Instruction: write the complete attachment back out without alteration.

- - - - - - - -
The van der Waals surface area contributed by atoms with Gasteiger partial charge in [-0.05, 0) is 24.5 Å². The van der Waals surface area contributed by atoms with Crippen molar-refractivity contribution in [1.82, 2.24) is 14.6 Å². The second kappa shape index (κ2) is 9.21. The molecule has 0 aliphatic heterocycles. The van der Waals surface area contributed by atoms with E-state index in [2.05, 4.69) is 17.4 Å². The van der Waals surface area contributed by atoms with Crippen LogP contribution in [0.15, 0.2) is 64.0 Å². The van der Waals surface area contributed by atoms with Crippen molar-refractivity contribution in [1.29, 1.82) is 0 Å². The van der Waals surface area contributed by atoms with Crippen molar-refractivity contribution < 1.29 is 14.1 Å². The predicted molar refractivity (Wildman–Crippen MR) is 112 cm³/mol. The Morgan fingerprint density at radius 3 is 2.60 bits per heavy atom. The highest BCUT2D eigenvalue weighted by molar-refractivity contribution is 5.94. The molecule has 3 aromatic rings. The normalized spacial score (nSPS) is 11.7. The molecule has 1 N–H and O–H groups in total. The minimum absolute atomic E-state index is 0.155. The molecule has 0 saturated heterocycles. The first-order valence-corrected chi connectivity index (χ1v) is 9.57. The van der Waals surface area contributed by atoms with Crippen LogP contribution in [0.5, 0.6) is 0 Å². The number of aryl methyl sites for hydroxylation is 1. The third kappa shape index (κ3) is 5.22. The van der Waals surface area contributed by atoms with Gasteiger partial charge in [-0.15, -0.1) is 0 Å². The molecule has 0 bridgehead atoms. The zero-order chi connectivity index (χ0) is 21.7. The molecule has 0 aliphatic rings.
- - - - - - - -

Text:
The van der Waals surface area contributed by atoms with Gasteiger partial charge in [-0.05, 0) is 24.5 Å². The van der Waals surface area contributed by atoms with Crippen molar-refractivity contribution in [1.82, 2.24) is 14.6 Å². The second kappa shape index (κ2) is 9.21. The molecule has 0 aliphatic heterocycles. The van der Waals surface area contributed by atoms with E-state index in [2.05, 4.69) is 17.4 Å². The van der Waals surface area contributed by atoms with Crippen LogP contribution in [0.15, 0.2) is 64.0 Å². The van der Waals surface area contributed by atoms with Crippen molar-refractivity contribution in [1.29, 1.82) is 0 Å². The van der Waals surface area contributed by atoms with Crippen molar-refractivity contribution < 1.29 is 14.1 Å². The predicted molar refractivity (Wildman–Crippen MR) is 112 cm³/mol. The Morgan fingerprint density at radius 3 is 2.60 bits per heavy atom. The highest BCUT2D eigenvalue weighted by molar-refractivity contribution is 5.94. The molecule has 3 aromatic rings. The normalized spacial score (nSPS) is 11.7. The molecule has 1 N–H and O–H groups in total. The minimum absolute atomic E-state index is 0.155. The molecule has 0 saturated heterocycles. The first-order valence-corrected chi connectivity index (χ1v) is 9.57. The van der Waals surface area contributed by atoms with Crippen LogP contribution in [0.5, 0.6) is 0 Å². The number of aryl methyl sites for hydroxylation is 1. The third kappa shape index (κ3) is 5.22. The van der Waals surface area contributed by atoms with Gasteiger partial charge in [-0.15, -0.1) is 0 Å². The molecule has 0 bridgehead atoms. The zero-order chi connectivity index (χ0) is 21.7. The molecule has 0 aliphatic rings.